May 3, 2004

Exam crunch time.

How much do I think about students studying for my exams? I imagine people halfway trying to learn the material and halfway puzzling or even agonizing over what strange personal outlook on the material I might have. I even read on a student blog that they were reading my blog to see if it might tip off what will be on the exam! What can I say? I'm doing a question session for my first year Conlaw1 students today at 11, but first I need to finish up the text of the exam and hand it in for copying. That exam is tomorrow. Then, I need to concoct some questions for the Federal Jurisdiction exam later in the week. I'm not even contemplating the grading that lies so soon in the future. There will be many hours of office hours this week, along with six hours of exam proctoring. Do the lawprofs proctor their own exams at other law schools? I don't think they do. Do you really want the lawprof around while you're dealing with the exam? I remember at NYU School of Law, there was never a lawprof in sight during the actual exam, except that one time, a lawprof walked into the room in the middle of the exam and started talking--I think just saying something jovial about the fact that we were taking his exam. It was quite surreal!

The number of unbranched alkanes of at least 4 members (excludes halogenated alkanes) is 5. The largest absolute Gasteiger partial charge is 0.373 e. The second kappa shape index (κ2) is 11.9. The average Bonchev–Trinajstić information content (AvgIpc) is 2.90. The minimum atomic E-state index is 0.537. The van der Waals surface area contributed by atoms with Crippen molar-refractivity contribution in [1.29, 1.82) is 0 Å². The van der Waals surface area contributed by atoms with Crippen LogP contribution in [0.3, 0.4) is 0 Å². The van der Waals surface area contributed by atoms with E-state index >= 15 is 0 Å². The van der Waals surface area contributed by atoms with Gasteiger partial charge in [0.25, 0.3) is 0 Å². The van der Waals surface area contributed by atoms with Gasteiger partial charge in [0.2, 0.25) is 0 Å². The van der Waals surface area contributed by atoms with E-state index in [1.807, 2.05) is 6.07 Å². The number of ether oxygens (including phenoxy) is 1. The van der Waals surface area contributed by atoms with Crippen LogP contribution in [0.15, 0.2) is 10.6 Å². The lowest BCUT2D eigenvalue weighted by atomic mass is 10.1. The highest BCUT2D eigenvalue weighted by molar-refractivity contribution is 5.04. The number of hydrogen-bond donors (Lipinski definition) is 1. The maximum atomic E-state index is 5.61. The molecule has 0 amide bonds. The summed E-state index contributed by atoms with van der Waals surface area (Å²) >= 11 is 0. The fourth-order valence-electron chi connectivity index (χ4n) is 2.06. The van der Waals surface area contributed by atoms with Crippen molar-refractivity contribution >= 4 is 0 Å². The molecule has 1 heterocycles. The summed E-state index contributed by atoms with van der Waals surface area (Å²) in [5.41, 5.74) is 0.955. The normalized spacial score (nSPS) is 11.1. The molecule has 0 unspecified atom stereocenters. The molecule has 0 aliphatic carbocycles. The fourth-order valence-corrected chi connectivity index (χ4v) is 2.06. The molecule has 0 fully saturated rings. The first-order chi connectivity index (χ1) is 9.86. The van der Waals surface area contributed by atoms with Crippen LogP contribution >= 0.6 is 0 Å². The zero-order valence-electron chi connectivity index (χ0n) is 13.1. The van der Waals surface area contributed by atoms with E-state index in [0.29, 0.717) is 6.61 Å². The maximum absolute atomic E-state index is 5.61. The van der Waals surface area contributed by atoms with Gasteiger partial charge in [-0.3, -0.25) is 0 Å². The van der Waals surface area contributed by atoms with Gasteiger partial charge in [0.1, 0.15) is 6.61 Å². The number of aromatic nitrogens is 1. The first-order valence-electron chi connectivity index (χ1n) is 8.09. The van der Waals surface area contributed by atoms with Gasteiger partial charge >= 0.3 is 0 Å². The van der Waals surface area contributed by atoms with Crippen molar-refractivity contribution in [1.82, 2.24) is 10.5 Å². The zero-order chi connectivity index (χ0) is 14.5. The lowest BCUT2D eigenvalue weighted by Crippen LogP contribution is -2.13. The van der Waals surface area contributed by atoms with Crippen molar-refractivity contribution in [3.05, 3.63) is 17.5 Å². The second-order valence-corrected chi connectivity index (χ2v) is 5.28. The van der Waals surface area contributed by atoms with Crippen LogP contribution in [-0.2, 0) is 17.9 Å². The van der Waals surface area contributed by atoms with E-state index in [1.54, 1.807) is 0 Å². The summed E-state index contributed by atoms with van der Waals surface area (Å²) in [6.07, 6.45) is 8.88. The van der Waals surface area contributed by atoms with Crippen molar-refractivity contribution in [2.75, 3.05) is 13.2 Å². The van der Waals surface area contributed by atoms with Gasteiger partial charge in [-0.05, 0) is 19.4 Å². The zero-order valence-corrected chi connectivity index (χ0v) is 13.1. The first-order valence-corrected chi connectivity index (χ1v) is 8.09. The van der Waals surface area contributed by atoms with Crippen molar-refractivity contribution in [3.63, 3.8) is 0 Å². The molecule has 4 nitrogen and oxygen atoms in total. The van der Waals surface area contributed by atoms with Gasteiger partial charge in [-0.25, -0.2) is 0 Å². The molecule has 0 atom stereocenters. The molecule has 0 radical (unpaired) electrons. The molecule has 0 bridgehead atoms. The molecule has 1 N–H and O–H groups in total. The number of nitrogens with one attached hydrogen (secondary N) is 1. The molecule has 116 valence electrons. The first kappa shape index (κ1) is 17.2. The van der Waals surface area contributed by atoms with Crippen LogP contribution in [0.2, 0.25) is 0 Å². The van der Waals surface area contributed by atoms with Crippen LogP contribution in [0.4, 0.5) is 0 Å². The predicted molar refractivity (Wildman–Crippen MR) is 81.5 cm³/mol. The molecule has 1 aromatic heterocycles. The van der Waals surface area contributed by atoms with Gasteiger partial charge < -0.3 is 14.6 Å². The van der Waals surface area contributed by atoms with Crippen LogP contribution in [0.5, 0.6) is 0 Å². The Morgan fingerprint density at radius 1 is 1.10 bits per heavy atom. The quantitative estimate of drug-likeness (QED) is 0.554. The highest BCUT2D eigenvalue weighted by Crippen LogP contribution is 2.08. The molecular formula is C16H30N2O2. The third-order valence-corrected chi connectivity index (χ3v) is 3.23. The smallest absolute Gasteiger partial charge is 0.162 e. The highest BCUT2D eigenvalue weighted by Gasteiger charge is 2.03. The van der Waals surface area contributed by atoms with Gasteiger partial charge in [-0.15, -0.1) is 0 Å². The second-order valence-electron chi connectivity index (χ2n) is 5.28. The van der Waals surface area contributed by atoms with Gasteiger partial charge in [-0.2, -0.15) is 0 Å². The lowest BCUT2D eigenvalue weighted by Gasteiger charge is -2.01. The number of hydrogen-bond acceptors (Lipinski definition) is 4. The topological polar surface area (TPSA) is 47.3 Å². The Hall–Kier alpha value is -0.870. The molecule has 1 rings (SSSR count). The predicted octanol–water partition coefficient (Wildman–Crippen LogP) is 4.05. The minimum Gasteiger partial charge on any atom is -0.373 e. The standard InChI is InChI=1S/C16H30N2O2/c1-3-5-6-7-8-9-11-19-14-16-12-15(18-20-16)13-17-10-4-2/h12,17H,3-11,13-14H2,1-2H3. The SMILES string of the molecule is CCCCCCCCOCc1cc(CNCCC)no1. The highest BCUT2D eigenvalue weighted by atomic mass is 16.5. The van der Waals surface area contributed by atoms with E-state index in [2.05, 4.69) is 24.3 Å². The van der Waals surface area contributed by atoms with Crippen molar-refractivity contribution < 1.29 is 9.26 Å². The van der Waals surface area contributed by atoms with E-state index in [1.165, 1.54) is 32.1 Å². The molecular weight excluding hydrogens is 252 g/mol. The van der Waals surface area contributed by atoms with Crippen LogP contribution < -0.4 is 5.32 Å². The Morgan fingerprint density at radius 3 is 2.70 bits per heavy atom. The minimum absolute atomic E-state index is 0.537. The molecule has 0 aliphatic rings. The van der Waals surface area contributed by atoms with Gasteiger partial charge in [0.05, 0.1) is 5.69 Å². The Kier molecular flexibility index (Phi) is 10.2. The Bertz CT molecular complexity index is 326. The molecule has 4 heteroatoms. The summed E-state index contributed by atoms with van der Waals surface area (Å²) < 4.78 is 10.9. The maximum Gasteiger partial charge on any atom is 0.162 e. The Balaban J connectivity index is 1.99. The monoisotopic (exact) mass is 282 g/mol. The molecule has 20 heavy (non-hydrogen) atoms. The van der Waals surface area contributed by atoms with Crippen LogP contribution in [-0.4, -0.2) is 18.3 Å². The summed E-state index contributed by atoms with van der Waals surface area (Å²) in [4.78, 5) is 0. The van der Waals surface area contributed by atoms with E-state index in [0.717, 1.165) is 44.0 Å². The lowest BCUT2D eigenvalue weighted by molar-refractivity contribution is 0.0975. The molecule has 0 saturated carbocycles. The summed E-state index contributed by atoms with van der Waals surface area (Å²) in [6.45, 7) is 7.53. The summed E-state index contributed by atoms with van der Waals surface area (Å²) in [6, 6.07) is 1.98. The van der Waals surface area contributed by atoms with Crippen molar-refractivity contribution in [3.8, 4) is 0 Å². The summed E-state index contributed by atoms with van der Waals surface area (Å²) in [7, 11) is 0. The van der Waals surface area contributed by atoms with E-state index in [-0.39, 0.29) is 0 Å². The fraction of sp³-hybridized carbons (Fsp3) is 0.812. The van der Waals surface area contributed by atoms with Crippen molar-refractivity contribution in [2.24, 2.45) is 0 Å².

UPDATE: We don't actually have to proctor our own exams. [UPDATE WITHIN AN UPDATE: This isn't something I've just learned recently, by the way--for those who misread that.] We're just invited to and used to at least be encouraged to proctor one exam. I just proctor my own exams because I don't mind it and in case anything comes up. I don't stay in the room the whole time like a regular proctor. I like to see how many leave early (and how early), and I like to ask people "How was it?" and say "Have a good summer," or some such thing.

FURTHER UPDATE: Scroll up here and here for actual simulproctorblogging.